***

Hazad left the house silently by the same window through which he had entered. Concerned that the boy's fall might have been heard, he moved swiftly, but his motions were careful and smooth. It was as important to escape cleanly as it was to approach unseen, for there would be no gold for dead men. The retainer whose task it had been to guard this entrance lay in the shadow of a wall, where he would be unseen until later in the day. By then, Hazad hoped to be back in his room near the road and inside a clean suit of clothes. He knew that he would see darker stains on the satin he wore when he stepped into the light. Drawing a cloth from within his shirt, he wiped his knife clean and returned it to its sheath. The boy had been inconvenient, but there was no danger of discovery now: if the worst happened he could escape in the confusion. Swiftly he moved into the shadow of some out-houses and began to make his way back to the inn. He must be in bed before the servant came to wake him.

Hours later, warm in bed and with his bloodied clothes consigned to the bottom of a saddlebag, Hazad thought again about his client. Nazam was an impatient and venal man, and there might be some trouble in claiming his fee. This gave him no great cause for concern, since he would choose when he accepted payment himself, a condition to which all his clients must agree. Still, it might be wise to change his place of residence, and to arrange the meeting somewhere far from it. The docks were usually a good place to hide, and he could leave the horse in a stable nearer the centre of town. It was unlikely that Nazam had any servants with the skill to follow a professional, so he could probably afford to accept one more contract before leaving Umbar. Driving such concerns from his mind, Hazad lay back in the pre-dawn light and fell into a dreamless sleep.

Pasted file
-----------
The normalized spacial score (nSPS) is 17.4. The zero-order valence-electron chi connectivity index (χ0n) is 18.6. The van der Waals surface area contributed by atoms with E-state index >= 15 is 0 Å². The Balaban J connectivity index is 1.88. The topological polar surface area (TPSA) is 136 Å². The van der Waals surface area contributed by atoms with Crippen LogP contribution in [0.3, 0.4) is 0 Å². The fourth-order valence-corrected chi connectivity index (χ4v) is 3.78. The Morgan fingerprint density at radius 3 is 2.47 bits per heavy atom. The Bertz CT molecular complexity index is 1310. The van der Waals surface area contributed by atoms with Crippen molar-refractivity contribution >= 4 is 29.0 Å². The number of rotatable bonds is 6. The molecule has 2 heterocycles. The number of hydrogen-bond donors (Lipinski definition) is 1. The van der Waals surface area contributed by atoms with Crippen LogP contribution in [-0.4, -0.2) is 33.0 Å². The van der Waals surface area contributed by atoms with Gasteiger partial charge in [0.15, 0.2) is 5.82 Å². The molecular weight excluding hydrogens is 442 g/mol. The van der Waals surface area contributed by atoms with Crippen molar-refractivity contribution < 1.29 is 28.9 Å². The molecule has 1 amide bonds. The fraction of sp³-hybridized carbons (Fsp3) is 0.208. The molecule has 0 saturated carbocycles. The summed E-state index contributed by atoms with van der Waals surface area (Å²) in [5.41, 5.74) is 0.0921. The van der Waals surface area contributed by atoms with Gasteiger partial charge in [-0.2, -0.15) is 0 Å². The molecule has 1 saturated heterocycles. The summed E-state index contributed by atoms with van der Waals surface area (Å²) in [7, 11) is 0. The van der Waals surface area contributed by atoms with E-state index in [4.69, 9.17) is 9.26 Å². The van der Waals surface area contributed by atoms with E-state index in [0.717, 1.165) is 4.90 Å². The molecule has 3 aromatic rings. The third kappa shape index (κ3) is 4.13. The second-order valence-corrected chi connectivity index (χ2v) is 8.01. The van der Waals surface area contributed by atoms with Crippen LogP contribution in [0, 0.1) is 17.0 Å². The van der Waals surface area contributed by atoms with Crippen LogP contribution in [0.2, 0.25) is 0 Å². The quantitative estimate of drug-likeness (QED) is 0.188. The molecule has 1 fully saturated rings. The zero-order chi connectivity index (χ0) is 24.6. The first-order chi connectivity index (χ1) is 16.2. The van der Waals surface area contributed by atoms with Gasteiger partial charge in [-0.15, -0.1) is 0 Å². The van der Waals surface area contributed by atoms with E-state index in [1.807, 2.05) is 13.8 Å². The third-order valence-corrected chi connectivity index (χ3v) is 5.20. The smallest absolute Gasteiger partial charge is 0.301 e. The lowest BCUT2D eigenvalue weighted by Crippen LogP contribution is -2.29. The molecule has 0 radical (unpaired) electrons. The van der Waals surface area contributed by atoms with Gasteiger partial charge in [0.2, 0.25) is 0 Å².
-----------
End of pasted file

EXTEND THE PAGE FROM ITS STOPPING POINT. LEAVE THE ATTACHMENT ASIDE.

<font size=1 color=339966>[ 8:05 AM January 26, 2004: Message edited by: The Squatter of Amon Rûdh ]
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Old 01-22-2004, 06:59 AM   #72
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Silmaril

The atmosphere in the Great Hall of the palace was hardly different than that of a bazaar, and the cacophony of sounds and smells and sights was almost overpowering to Wyrma. Voices grew loud as they praised their wares and haggled over prices; samples of spicy wine, steaming coffee, juicy dates and figs were proffered; silks, wools, and linens were held out to be touched; the scent of spices was ever-present, a heady, pungent mixture; and a lively dance of colours and movements whirled about with an energy renewed by the cooler temperatures of the evening.

Wyrma found herself almost wishing that she could be outside under the bright stars of a desert night, feeling the exhilarating chill of the nocturnal air. She pushed those thoughts aside firmly, reminding herself that this was the price to be paid for city living, and concentrated instead on the faces of the people she passed.